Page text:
I just keep pushing my bike and singing to myself. Eventually, I came across a man with his cows. I asked him if I was lost and he said no, to keep going. So I did. Good gravy! But before they left, one of the cows shook her head and all of the snot hanging from her nose onto me!!!

I finally reached the top of the footpath. At the top i was so tired!!!!! I saw some dogs, so I started talking to them in Spanish I asked if i could take their pictures, etc. There are so many random dogs here. I am trying to take their pictures, I think it would make a nice calendar: The Dogs of Spain. I didnt see the group of pilgrims coming up behind me. Pretty sure they were having a chuckle at my expense!!!

A candidate for my Dogs of Spain calendar

I stopped for some water and kept going. I ended up riding/walking about 7 more km until I got to the top. It was a beautiful view, but my legs were so tired. I suppose it's good I ended up in the footpath because I'm pretty sure I felt some tibia cracking while I was climbing. At least when I was walking the other tibia was under stress. Gotta keep the fractures equal...they get jealous!!!!!

On the last five km i pretty much just kept repeating, "Ayudame, por favor," or "Gracias para la fuerza." It wasn't pretty. But I made it to the top and Martin had made me some food since I missed his brilliant picnic lunch!

Our "family" at the top of the hill

I think that from here things get flatter and cooler!!!!

A statue of Santiago

Monday, September 13, 2010

It's between you and God

"Yo soy el camino, la verdad y la vida. Nadie viene al padre sino es por mi."
I am the way, the truth and the light (life). No one comes to know the father but through me."

One of our guides, Pedro, always says: It's between you and God. Today I was joking that since I'm always ahead, i could just take a taxi to Santiago and no would know! "Well thats between you and God!" This really caught my attention because I am always worried about what so and so will think. I don't always care about what others think of what I wear or have. But I get caught up in having people know where I've been, what I think, what I've done, etc. In the end, it just won't matter. It will be between me and God. It won't matter that I married who everyone else thinks I should marry or had a hard job or had a Pottery Barn couch. More often I let people think things about me thy aren't true (like if I took a taxi to Santiago) because I want them to think that and I don't want to take responsibility for my own thoughts and feelings. I think what will matter is whether I was kind to others, loved God and did what made me happy. This is my life, given to me by God. It is mine to live. Others can make their own decisions with their lives and I need to make the decisions that are right for my life. I know that some decisions will lead to heart ache and that is what others try to protect me from. But heart ache is part of life and by avoiding it I may also be avoiding the joy that also comes from making your own decisions.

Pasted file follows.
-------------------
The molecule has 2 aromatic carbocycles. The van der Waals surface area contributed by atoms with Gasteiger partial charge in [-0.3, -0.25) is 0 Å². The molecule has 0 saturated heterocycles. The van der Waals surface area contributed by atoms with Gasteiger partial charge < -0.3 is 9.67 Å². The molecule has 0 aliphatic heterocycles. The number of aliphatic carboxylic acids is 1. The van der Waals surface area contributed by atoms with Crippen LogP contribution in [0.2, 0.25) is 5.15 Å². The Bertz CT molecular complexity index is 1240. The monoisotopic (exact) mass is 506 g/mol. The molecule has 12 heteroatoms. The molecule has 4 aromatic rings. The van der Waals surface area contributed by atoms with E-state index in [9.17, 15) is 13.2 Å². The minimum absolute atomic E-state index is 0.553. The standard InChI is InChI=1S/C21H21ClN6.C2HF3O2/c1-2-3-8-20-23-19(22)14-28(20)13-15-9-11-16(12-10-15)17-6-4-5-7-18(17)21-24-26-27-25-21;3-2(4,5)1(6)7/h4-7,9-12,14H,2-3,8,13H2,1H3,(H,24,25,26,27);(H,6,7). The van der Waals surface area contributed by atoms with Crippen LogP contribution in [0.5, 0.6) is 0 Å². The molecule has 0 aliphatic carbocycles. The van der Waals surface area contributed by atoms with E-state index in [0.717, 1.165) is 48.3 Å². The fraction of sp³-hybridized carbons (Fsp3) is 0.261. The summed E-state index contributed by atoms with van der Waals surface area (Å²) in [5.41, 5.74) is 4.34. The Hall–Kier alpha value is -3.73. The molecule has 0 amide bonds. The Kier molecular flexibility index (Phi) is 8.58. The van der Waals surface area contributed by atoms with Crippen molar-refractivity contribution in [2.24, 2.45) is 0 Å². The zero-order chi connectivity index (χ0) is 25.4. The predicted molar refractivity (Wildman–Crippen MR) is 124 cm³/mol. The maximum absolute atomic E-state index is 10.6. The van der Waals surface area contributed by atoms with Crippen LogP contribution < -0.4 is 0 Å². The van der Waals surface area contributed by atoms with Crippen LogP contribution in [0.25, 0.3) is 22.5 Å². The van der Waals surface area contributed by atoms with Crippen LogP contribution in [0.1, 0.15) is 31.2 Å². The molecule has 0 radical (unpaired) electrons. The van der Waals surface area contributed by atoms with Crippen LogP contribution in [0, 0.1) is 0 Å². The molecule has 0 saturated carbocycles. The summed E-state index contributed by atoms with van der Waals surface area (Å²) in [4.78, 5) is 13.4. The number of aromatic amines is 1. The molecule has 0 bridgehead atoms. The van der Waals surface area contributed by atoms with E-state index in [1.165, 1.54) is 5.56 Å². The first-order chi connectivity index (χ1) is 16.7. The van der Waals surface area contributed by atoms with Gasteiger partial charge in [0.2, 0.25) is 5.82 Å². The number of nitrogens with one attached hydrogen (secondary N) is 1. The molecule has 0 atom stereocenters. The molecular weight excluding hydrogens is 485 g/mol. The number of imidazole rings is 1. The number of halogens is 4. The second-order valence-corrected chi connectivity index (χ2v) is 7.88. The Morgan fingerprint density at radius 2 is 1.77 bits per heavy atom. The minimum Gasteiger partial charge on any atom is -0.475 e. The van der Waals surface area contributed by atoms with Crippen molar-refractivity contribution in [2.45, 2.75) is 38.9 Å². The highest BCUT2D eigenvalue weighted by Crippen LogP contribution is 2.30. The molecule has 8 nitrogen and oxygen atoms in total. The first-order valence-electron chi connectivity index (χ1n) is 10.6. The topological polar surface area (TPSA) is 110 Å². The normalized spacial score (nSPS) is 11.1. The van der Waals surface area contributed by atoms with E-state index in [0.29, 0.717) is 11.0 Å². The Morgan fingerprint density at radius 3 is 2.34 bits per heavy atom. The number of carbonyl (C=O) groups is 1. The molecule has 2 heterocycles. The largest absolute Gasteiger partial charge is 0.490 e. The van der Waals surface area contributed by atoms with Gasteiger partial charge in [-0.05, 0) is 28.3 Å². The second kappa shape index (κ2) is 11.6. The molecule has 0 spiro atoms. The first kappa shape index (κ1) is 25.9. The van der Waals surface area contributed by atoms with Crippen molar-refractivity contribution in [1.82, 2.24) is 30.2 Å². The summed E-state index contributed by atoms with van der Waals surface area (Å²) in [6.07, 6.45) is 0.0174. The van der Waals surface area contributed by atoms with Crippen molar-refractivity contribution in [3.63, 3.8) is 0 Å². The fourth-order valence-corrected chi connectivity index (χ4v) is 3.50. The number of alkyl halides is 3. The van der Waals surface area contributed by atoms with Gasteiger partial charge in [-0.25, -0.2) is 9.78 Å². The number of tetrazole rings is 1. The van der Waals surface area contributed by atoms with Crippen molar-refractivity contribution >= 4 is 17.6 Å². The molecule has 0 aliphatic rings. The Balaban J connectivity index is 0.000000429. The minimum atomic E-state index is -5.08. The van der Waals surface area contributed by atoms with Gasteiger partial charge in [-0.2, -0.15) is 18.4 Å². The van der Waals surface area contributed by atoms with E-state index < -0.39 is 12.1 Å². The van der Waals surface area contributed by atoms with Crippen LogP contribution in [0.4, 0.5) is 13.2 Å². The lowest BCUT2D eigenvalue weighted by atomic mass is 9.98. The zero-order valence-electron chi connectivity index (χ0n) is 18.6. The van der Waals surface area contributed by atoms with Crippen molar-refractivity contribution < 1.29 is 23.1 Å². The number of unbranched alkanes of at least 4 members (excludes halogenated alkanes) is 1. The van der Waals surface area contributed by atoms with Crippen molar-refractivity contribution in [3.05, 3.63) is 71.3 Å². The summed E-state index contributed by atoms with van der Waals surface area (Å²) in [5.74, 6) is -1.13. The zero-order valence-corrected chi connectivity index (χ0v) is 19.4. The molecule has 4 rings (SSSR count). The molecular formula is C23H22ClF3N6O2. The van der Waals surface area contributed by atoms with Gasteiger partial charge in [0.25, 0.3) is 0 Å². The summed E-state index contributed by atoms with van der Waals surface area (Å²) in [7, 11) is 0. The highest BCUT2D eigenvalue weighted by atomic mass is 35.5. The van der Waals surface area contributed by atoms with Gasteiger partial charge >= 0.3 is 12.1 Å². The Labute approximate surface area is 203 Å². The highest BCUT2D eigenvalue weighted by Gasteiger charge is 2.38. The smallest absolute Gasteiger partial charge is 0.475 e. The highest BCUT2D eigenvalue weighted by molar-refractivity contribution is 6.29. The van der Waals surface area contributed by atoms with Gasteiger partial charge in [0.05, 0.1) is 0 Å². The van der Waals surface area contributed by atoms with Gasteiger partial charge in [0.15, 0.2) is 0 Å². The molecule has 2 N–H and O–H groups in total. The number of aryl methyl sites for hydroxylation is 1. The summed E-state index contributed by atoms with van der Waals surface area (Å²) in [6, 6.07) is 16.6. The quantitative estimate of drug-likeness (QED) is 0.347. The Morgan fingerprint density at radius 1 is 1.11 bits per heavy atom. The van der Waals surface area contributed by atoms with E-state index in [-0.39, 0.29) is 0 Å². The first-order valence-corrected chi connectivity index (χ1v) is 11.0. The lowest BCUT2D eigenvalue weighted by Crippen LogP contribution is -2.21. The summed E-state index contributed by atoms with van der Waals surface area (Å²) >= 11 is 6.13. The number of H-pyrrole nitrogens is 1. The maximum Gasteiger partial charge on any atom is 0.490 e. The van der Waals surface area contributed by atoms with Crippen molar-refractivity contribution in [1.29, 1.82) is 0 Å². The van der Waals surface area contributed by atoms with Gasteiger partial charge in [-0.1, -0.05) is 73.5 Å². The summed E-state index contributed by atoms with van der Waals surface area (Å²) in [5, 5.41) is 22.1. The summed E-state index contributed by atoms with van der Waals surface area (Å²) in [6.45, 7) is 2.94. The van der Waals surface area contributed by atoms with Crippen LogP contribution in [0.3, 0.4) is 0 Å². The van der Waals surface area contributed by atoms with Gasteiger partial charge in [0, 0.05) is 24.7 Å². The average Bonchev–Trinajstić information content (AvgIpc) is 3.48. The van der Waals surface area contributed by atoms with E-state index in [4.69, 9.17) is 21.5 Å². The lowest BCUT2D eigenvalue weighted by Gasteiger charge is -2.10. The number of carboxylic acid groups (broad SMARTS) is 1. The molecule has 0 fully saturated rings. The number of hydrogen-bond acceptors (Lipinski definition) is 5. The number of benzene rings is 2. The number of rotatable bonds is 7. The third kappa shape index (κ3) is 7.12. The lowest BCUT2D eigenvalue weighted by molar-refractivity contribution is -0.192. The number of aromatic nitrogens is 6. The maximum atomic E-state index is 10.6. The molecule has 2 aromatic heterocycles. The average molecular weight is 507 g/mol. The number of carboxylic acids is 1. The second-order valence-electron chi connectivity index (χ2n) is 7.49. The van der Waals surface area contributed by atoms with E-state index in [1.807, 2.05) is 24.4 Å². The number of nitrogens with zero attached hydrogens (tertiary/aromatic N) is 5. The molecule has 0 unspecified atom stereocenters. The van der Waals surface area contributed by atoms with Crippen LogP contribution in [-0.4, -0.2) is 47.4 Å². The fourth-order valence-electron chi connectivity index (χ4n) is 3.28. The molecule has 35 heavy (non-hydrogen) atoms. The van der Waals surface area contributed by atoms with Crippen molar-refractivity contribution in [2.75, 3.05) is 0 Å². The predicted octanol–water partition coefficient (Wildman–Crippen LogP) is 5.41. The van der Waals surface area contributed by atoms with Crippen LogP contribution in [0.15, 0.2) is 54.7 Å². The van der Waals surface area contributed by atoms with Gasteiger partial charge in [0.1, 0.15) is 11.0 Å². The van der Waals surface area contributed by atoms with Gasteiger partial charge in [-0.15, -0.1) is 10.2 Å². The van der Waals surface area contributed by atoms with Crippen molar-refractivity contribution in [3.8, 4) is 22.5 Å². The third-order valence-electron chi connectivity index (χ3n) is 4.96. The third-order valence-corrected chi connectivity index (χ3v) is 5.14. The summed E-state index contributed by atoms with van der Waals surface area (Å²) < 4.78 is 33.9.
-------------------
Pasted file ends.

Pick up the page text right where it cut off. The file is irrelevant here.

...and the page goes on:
Climbing, climbing, climbing...

Long ride today!

Long ride today!
Today I stuck with the group. We rode from Astorga to Cacabelos. There were a lot of really interesting things to see along the way. We stopped at a cross where people leave rocks and other memorabilia from all over the world. I left a rock I had picked up earlier. But the Australian had brought a little koala to leave. Others had left rocks, shoes, helmets, toys, jerseys, a clock and random other trinkets. It was interesting.

We stopped for lunch in El Acebo. We ate some "mountain food.". This included some yummy mushrooms and a taste of deep fried sandwich. I am always interested in all of the buildings. Some of them were built in the 1500s. I am also intrigued by the number of abandoned buildings as we ride through Spain.

Mountain food

Poster inside the restaurant

The ride today was hilly. But the views were gorgeous. I, of course, somehow ended up on the Camino footpath (which isn't paved). When finally found or group, Martin (our guide) said, "Bet the pretty Pinarello can't do that!"  Haha...probably not! On the descent it was easy to go 55km/hr.

This guy claims to be the oldest Knight of the Templars

Tribute to a fallen German cyclist on the Camino

We ended up going on a detour. We rode through some beautiful country, along a canal on our way out of Foncebadon. Our guide, Martin, was trying to keep us of the busy road because Angela doesn't like traffic. We ended up off-reading a bit. Then John got a flat tire an we noticed a big slash in his tire. Hooray for the Gu trick! I totally saved the day!!! We rode for a bit longer until we got to Cacabelos. The rest of the group has a drink and we called Pedro to come and get them. Martin and I finished the final 10km, for a total of about 85 km for the day. I was the only one (guides included) that finished the day's entire ride! We rolled in about 8:15pm. That is the longest it took me to do 60 miles ever!!!!! I'm tired. Staying with the group meant a lot of stopping and my body doesn't like that, but it was nice to stay with the group.

We ate dinner (we're staying at a Palace!!!!!!). Then Martin and I walked around the vineyards. I'm freaking exhausted. But this place is gorgeous. I cant wait to see it in the morning.